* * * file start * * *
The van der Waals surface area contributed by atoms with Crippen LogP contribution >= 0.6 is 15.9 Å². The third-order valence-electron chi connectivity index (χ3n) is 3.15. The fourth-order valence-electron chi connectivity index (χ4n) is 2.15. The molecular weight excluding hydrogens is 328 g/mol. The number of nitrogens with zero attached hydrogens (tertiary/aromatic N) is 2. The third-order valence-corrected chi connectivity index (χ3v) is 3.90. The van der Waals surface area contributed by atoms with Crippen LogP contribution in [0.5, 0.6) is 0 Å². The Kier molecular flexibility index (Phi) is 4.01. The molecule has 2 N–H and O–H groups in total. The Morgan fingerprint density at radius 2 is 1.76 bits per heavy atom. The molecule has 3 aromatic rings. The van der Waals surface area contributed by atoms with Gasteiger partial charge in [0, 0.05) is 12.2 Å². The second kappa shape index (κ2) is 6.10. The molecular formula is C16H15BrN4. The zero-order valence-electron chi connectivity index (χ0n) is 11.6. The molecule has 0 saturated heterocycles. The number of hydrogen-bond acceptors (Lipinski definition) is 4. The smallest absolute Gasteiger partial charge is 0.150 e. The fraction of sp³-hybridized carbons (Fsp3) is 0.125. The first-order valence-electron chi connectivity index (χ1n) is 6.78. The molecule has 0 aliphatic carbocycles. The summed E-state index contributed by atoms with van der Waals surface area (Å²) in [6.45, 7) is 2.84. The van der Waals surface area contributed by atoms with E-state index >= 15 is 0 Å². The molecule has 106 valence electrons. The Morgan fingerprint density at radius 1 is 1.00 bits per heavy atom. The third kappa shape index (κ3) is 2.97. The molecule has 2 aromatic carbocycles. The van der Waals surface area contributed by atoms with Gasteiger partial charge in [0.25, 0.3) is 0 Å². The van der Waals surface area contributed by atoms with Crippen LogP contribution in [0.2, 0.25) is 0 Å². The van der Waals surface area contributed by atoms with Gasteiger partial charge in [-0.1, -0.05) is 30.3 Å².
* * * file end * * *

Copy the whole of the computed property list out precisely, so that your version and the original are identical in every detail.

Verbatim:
The van der Waals surface area contributed by atoms with Crippen LogP contribution >= 0.6 is 15.9 Å². The third-order valence-electron chi connectivity index (χ3n) is 3.15. The fourth-order valence-electron chi connectivity index (χ4n) is 2.15. The molecular weight excluding hydrogens is 328 g/mol. The number of nitrogens with zero attached hydrogens (tertiary/aromatic N) is 2. The third-order valence-corrected chi connectivity index (χ3v) is 3.90. The van der Waals surface area contributed by atoms with Crippen LogP contribution in [0.5, 0.6) is 0 Å². The Kier molecular flexibility index (Phi) is 4.01. The molecule has 2 N–H and O–H groups in total. The Morgan fingerprint density at radius 2 is 1.76 bits per heavy atom. The molecule has 3 aromatic rings. The van der Waals surface area contributed by atoms with Gasteiger partial charge in [0, 0.05) is 12.2 Å². The second kappa shape index (κ2) is 6.10. The molecular formula is C16H15BrN4. The zero-order valence-electron chi connectivity index (χ0n) is 11.6. The molecule has 0 saturated heterocycles. The number of hydrogen-bond acceptors (Lipinski definition) is 4. The smallest absolute Gasteiger partial charge is 0.150 e. The fraction of sp³-hybridized carbons (Fsp3) is 0.125. The first-order valence-electron chi connectivity index (χ1n) is 6.78. The molecule has 0 aliphatic carbocycles. The summed E-state index contributed by atoms with van der Waals surface area (Å²) in [6.45, 7) is 2.84. The van der Waals surface area contributed by atoms with E-state index >= 15 is 0 Å². The molecule has 106 valence electrons. The Morgan fingerprint density at radius 1 is 1.00 bits per heavy atom. The third kappa shape index (κ3) is 2.97. The molecule has 2 aromatic carbocycles. The van der Waals surface area contributed by atoms with Gasteiger partial charge in [0.25, 0.3) is 0 Å². The van der Waals surface area contributed by atoms with Crippen LogP contribution in [0.2, 0.25) is 0 Å². The van der Waals surface area contributed by atoms with Gasteiger partial charge in [-0.1, -0.05) is 30.3 Å².